Groundwater use and rapid irrigation expansion in a changing climate: Hydrological drivers in one of the world’s food bowls

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Pena Arancibia, Jorge; Mainuddin, Mohammed; Ahmad, Mobin; Hodgson, Geoff; Murad, Khandakar; Ticehurst, Catherine; Maniruzzaman, Md.; Mahboob, Golam; Kirby, Mac


2020-02


Journal Article


Journal of Hydrology


581


Article 124300


In recent decades, increased groundwater use enabled a large areal increase in irrigated dry season crops in northwest Bangladesh. Concurrent declining groundwater levels across the region are of great concern for food security. A water balance model approach that considered changes in irrigated agriculture was implemented to assess changes over the long-term to three five-year evaluation periods (1985–1989, 1998–2002 and 2011–2015) and seasonally (annual, dry season and wet season). The model used two different methods that explicitly capture changes in irrigation to compute and compare actual evapotranspiration (ETa). The first method used MODIS satellite data to estimate a crop coefficient based on vegetation indices (at 500 m spatial resolution) scaled by reference crop evapotranspiration (ETref). The second method used a crop coefficient approach based on survey data of crop areas at the district level and subsequently scaled by ETref. Both methods yielded very similar results at the district level, with correlation coefficients between 0.75 and 0.89. The maximum difference between the monthly averages was only of 5.4%. Notwithstanding the observed overall increase in irrigated areas, estimated overall mean annual ETa is similar through the analysis (ca. 1100 mm) and district-level trends were mixed (some increasing and some decreasing) showing in some districts a weak association between ETa and the related declining groundwater level. From the water balance, it is inferred that both the groundwater extraction (by pumping for irrigation and capillary rise to supply roots) and the groundwater recharge reduced from 1998–2002 to 2011–2015, and with deeper groundwater in later years, much of the irrigation water supply is by soil water storage rather than by groundwater. As highlighted in this paper, there are other factors aside crop expansion that may have contributed to the groundwater decline, thus a single policy or management change such as restricting groundwater extraction for irrigation may alone be inadequate to reverse declining groundwater trends.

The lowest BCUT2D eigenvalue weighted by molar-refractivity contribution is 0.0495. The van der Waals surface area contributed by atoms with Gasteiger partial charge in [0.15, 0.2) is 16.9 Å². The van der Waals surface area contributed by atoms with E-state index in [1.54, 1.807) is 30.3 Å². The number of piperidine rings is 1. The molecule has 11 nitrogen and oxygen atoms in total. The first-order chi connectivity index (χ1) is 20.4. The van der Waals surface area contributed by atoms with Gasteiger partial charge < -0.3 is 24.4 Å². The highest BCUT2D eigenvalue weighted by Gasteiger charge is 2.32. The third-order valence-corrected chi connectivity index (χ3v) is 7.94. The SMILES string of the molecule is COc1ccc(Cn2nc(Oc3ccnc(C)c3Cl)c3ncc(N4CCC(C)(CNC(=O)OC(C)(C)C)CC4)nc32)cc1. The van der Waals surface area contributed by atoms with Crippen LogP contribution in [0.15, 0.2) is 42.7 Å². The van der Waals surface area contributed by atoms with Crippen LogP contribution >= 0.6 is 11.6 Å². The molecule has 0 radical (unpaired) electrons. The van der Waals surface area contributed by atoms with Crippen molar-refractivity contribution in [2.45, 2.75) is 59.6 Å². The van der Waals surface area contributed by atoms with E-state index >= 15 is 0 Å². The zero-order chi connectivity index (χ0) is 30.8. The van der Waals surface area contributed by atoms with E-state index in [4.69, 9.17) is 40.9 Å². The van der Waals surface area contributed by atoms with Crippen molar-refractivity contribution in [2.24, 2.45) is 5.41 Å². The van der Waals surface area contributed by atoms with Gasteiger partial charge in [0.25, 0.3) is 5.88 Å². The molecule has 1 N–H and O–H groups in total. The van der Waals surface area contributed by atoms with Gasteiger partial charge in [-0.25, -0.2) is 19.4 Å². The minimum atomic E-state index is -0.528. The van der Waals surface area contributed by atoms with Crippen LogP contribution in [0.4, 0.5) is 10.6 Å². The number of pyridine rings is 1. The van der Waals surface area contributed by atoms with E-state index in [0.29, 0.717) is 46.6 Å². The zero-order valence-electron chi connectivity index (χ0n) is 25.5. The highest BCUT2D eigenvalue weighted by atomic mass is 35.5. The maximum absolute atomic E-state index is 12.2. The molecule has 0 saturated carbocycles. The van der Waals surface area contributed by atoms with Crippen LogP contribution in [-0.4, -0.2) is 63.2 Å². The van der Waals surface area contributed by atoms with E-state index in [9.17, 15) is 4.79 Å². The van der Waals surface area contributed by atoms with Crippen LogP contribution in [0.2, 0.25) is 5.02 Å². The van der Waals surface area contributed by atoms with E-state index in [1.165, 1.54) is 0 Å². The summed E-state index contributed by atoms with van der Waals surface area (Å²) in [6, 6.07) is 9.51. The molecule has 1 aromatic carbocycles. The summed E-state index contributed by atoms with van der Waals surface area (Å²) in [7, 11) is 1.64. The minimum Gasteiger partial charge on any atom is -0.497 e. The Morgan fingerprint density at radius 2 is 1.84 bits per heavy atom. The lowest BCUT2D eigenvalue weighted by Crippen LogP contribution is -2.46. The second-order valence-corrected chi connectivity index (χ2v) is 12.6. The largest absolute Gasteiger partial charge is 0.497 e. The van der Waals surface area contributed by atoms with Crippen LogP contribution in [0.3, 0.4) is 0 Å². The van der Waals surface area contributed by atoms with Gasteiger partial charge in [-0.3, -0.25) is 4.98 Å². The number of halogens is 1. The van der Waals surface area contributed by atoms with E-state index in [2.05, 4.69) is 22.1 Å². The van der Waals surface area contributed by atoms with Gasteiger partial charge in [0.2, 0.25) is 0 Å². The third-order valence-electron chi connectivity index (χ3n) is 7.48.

Elsevier


remote sensing; evapotranspiration; crop factor; groundwater extraction; Boro rice; Bangladesh


Earth Sciences not elsewhere classified


https://doi.org/10.1016/j.jhydrol.2019.124300


EP19706


Journal article - Refereed


English


Pena Arancibia, Jorge; Mainuddin, Mohammed; Ahmad, Mobin; Hodgson, Geoff; Murad, Khandakar; Ticehurst, Catherine; Maniruzzaman, Md.; Mahboob, Golam; Kirby, Mac. Groundwater use and rapid irrigation expansion in a changing climate: Hydrological drivers in one of the world’s food bowls. Journal of Hydrology. 2020; 581:Article 124300. https://doi.org/10.1016/j.jhydrol.2019.124300



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